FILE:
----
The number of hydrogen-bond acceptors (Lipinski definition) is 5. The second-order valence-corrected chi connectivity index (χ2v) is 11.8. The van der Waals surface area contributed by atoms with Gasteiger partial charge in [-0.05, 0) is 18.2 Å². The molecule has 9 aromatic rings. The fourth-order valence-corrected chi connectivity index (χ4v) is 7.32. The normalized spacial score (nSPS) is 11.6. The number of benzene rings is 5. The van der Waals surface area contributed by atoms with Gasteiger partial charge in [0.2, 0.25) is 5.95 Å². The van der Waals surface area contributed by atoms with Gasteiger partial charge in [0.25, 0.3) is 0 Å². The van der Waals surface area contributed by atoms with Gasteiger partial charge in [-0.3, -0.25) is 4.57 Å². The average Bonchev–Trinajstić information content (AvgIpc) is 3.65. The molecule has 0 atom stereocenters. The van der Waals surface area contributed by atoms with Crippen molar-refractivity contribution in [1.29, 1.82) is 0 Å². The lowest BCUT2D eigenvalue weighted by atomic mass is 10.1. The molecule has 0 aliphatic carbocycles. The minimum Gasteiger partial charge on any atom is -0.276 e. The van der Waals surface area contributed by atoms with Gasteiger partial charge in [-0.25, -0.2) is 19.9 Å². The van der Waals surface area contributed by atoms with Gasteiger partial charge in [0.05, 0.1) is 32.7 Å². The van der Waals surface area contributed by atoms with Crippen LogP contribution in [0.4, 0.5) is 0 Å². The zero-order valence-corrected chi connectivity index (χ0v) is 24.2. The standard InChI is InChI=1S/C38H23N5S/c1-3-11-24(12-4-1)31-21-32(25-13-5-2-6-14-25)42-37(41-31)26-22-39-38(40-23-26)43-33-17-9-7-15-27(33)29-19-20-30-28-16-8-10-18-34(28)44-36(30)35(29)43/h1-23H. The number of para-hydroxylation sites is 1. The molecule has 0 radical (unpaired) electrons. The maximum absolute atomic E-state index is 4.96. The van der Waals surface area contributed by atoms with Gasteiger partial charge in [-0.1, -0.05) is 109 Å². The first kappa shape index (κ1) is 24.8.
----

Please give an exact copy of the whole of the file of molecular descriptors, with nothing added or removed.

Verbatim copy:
The number of hydrogen-bond acceptors (Lipinski definition) is 5. The second-order valence-corrected chi connectivity index (χ2v) is 11.8. The van der Waals surface area contributed by atoms with Gasteiger partial charge in [-0.05, 0) is 18.2 Å². The molecule has 9 aromatic rings. The fourth-order valence-corrected chi connectivity index (χ4v) is 7.32. The normalized spacial score (nSPS) is 11.6. The number of benzene rings is 5. The van der Waals surface area contributed by atoms with Gasteiger partial charge in [0.2, 0.25) is 5.95 Å². The van der Waals surface area contributed by atoms with Gasteiger partial charge in [0.25, 0.3) is 0 Å². The van der Waals surface area contributed by atoms with Gasteiger partial charge in [-0.3, -0.25) is 4.57 Å². The average Bonchev–Trinajstić information content (AvgIpc) is 3.65. The molecule has 0 atom stereocenters. The van der Waals surface area contributed by atoms with Crippen molar-refractivity contribution in [1.29, 1.82) is 0 Å². The lowest BCUT2D eigenvalue weighted by atomic mass is 10.1. The molecule has 0 aliphatic carbocycles. The minimum Gasteiger partial charge on any atom is -0.276 e. The van der Waals surface area contributed by atoms with Gasteiger partial charge in [-0.25, -0.2) is 19.9 Å². The van der Waals surface area contributed by atoms with Gasteiger partial charge in [0.05, 0.1) is 32.7 Å². The van der Waals surface area contributed by atoms with Crippen LogP contribution in [0.4, 0.5) is 0 Å². The zero-order valence-corrected chi connectivity index (χ0v) is 24.2. The standard InChI is InChI=1S/C38H23N5S/c1-3-11-24(12-4-1)31-21-32(25-13-5-2-6-14-25)42-37(41-31)26-22-39-38(40-23-26)43-33-17-9-7-15-27(33)29-19-20-30-28-16-8-10-18-34(28)44-36(30)35(29)43/h1-23H. The number of para-hydroxylation sites is 1. The molecule has 0 radical (unpaired) electrons. The maximum absolute atomic E-state index is 4.96. The van der Waals surface area contributed by atoms with Gasteiger partial charge in [-0.1, -0.05) is 109 Å². The first kappa shape index (κ1) is 24.8.